3. Mills LS, Stamper, JE. Adult diabetic ketoacidosis: diagnosis management and the importance of prevention. J Diabetes Nursing. 2014;18(1):8-12.
  4. Mills LS. Garrett CJ. Preventing diabetic ketoacidosis: Bridging the gap between primary and secondary care. Diabetes & Primary Care. 2016;18(4):179-183.
  5. Hamelin AL, Yan JW, Steill IG. Emergency department management of diabetic ketoacidosis and hyperosmolar hyperglycemic state in adults: national survey of attitudes and practice. Can J Diabetes. 2018;42(3):229-236. doi: 10.1016/j.jcjd.2017.05.005.
  6. Bunn S, Halm M. Long-acting insulin on the road to recovery with diabetic ketoacidosis. Am J Crit Care. 2016;25(3):280. doi: 10.4037/ajcc2016681.
  7. Fayfman M, Pasquel FJ, Umpierrez GE. Management of hyperglycemic crises diabetic ketoacidosis and hyperglycemia hyperosmolar state. Med Clin North Am. 2017:101(3):587-606. doi: 10.1016/j.mcna.2016.12.011.
  8. Marvicsin DM, Jennings P, Ziegler-Bezaire D. What is new in diabetes technology? J Nurs Pract. 2017;13(3):205- 209. doi: 10.1016/j.nurpra.2016.12.025.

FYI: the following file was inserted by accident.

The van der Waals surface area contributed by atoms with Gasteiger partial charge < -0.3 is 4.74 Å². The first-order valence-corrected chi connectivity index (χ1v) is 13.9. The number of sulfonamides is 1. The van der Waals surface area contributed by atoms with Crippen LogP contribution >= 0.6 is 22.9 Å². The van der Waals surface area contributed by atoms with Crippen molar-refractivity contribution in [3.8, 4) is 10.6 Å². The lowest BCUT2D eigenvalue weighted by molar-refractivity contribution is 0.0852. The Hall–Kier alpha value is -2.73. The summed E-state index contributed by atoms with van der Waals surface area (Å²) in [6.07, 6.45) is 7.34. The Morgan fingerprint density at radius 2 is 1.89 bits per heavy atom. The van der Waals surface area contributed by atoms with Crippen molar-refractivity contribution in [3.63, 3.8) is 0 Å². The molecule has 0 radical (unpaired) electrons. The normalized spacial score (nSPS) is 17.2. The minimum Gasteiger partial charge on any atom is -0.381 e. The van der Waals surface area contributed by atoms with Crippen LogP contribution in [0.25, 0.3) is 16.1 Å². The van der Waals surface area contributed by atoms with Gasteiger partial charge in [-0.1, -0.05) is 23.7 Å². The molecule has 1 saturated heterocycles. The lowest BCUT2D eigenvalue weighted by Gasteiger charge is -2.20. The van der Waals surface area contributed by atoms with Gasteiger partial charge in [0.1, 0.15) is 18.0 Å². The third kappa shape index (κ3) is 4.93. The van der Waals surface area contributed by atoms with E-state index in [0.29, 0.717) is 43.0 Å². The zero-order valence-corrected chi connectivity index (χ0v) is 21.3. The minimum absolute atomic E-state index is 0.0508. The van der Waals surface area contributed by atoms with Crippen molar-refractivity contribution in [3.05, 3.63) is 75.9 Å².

9. Elsevier Point of Care. Diabetic ketoacidosis: clinical overview. ClinicalKey website. clinicalkey.com/#!/content/ clinical_overview/67-s2.0-c416092c-b6d9-4626-818d-395e20544802. Published March 18, 2018. Accessed August 24, 2018.
  10. Evans MM, Miller A, Favuzza A, Stombaugh N, Harrison G, Shaffer A. Diabetic ketoacidosis- A case study describing standards of care. Med Surg Nursing. 2016;25(3):8-10. 1
  11. Butalia S, Johnson JA, Ghali WA, Southern DA, Rabi DM. Temporal variation of diabetic ketoacidosis and hypoglycemia in adults with type 1 diabetes: a nationwide cohort study. J Diabetes. 2016;8(4):552-558. doi: 10.1111/1753- 0407.12336.
  12. DeMeulenaere S. Critical hospital event caused by uncontrolled diabetes. J Nurse Pract. 2014;10(3):205-206, 215- 218. doi: 10.1016/j.nurpra.2013.12.009.


Jenna Herman, DNP, APRN, FNP-BC, is the family nurse practitioner program coordinator and an assistant professor at the University of Mary in Bismarck, North Dakota. Her clinical practice includes the emergency department of a level II trauma center, correctional medicine, and locum tenens in primary care clinics, nursing homes, and hospitals across rural North Dakota.